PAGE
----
Categories / Architecture, Art and Photography

Lewis’s Fifth Floor: A Department Story – a lost 1950s world rediscovered

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All images (c) Stephen King

It's amazing to think that in the centre of modern-day Liverpool, there's a small pocket of the 1950s still in existence. You can find out all about it in Lewis’s Fifth Floor: A Department Story at the National Conservation Centre Whitechapel, Liverpool. 

Running from 26th February until 30th August 2010, Lewis’s Fifth Floor: A Department Story is a photography exhibition by Stephen King, featuring images taken in one of the UK’s oldest department stores, Lewis’s. King has visited the store’s ‘lost’ fifth floor, closed to the public for the last three decades. Its world of 1950s design has remained hidden since it was closed to the public in the early 1980s, being used as a storage floor ever since.


The two-part exhibition offers a rare glimpse of the spaces which originally comprised three restaurants and what was at one time the world’s largest hair salon, as well as highlighting the faces of 40 current and ex-employees. Included in the exhibition are images of the cafeteria which once seated 600 people, with its Grade II listed unique hand-painted ceramic tile work, designed by Carter’s of Poole and inspired by a mural at the 1951 Festival of Britain.

If you can't get along to see it, you'll also find details on the website or you can pick up a book that accompanies the exhibition, a 160-page hardback, which you'll find at Amazon, priced at just over £16.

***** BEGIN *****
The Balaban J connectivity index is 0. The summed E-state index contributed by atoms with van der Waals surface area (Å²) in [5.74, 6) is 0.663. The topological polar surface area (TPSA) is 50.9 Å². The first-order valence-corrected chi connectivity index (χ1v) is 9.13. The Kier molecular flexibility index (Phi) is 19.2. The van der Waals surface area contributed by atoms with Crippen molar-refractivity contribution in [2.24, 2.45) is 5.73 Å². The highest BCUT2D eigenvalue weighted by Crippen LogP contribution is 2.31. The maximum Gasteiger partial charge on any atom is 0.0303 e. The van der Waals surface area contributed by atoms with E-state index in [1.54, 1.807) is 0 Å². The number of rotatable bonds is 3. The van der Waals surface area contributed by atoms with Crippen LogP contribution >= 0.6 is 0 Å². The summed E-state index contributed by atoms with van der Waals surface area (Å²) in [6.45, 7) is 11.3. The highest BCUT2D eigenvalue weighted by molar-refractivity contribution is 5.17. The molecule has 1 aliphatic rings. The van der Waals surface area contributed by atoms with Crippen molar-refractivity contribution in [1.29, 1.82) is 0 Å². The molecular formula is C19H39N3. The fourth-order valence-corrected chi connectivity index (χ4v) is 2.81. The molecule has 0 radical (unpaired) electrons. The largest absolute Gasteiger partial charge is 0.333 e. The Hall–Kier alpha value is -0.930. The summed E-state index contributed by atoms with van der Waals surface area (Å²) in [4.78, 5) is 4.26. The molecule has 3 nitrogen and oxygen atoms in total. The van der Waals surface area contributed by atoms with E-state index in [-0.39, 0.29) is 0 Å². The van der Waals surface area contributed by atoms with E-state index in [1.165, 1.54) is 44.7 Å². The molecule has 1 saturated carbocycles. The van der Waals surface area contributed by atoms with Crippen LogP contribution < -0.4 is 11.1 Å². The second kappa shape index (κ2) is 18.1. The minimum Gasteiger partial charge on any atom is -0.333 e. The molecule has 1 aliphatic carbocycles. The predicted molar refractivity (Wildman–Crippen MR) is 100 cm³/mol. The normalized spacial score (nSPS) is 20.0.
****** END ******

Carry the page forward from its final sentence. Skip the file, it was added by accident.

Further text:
Find out more about the book at the Amazon website

2 thoughts on “Lewis’s Fifth Floor: A Department Story – a lost 1950s world rediscovered

  1. I was really pleased to see included on here…as a designer who specialises in 1940’s/50’s reproduction clothing it was this aspect of Lewis’s Department Store that fuelled my decision to move last May from my old shop into a concession within the store (Liverpool’s oldest and sadly overlooked in favour of the clinical Liverpool One). The history of the store is wonderful, especially for those as in love with the Fifties as I am. You can see the Festival of Britain influences all over the store, even from the street outside. I would encourage anyone to come and see the store when visiting Liverpool…just try to see past the shabbiness (we are hoping for a complete renovation some time this year.)
    It really is a wonderful place, and I myself take advantage of the ‘Fifth Floor’ (which also includes the Sixth Floor…abandoned offices straight out of Mad Men!) for my photoshoots which are available to view on Facebook.
    Gillian Davis @ Rose and Anchor Boutique.

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